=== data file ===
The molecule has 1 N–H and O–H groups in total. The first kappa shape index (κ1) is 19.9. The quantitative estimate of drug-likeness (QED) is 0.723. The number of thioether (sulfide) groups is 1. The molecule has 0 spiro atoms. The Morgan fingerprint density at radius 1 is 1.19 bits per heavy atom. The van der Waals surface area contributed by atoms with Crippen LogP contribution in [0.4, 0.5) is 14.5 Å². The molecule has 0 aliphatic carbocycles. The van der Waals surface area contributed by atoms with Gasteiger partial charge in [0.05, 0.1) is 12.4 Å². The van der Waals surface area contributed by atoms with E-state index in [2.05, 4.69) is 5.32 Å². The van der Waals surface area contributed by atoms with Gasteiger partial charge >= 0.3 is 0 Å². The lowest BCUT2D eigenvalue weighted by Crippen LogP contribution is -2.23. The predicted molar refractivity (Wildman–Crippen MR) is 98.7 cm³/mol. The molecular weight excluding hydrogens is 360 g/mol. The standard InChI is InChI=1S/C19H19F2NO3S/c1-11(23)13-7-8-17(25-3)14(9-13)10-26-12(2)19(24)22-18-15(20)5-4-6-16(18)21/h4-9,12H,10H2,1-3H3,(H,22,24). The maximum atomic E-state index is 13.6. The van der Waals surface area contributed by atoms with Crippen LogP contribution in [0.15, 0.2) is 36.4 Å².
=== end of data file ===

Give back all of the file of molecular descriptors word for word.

The molecule has 1 N–H and O–H groups in total. The first kappa shape index (κ1) is 19.9. The quantitative estimate of drug-likeness (QED) is 0.723. The number of thioether (sulfide) groups is 1. The molecule has 0 spiro atoms. The Morgan fingerprint density at radius 1 is 1.19 bits per heavy atom. The van der Waals surface area contributed by atoms with Crippen LogP contribution in [0.4, 0.5) is 14.5 Å². The molecule has 0 aliphatic carbocycles. The van der Waals surface area contributed by atoms with Gasteiger partial charge in [0.05, 0.1) is 12.4 Å². The van der Waals surface area contributed by atoms with E-state index in [2.05, 4.69) is 5.32 Å². The van der Waals surface area contributed by atoms with Gasteiger partial charge >= 0.3 is 0 Å². The lowest BCUT2D eigenvalue weighted by Crippen LogP contribution is -2.23. The predicted molar refractivity (Wildman–Crippen MR) is 98.7 cm³/mol. The molecular weight excluding hydrogens is 360 g/mol. The standard InChI is InChI=1S/C19H19F2NO3S/c1-11(23)13-7-8-17(25-3)14(9-13)10-26-12(2)19(24)22-18-15(20)5-4-6-16(18)21/h4-9,12H,10H2,1-3H3,(H,22,24). The maximum atomic E-state index is 13.6. The van der Waals surface area contributed by atoms with Crippen LogP contribution in [0.15, 0.2) is 36.4 Å².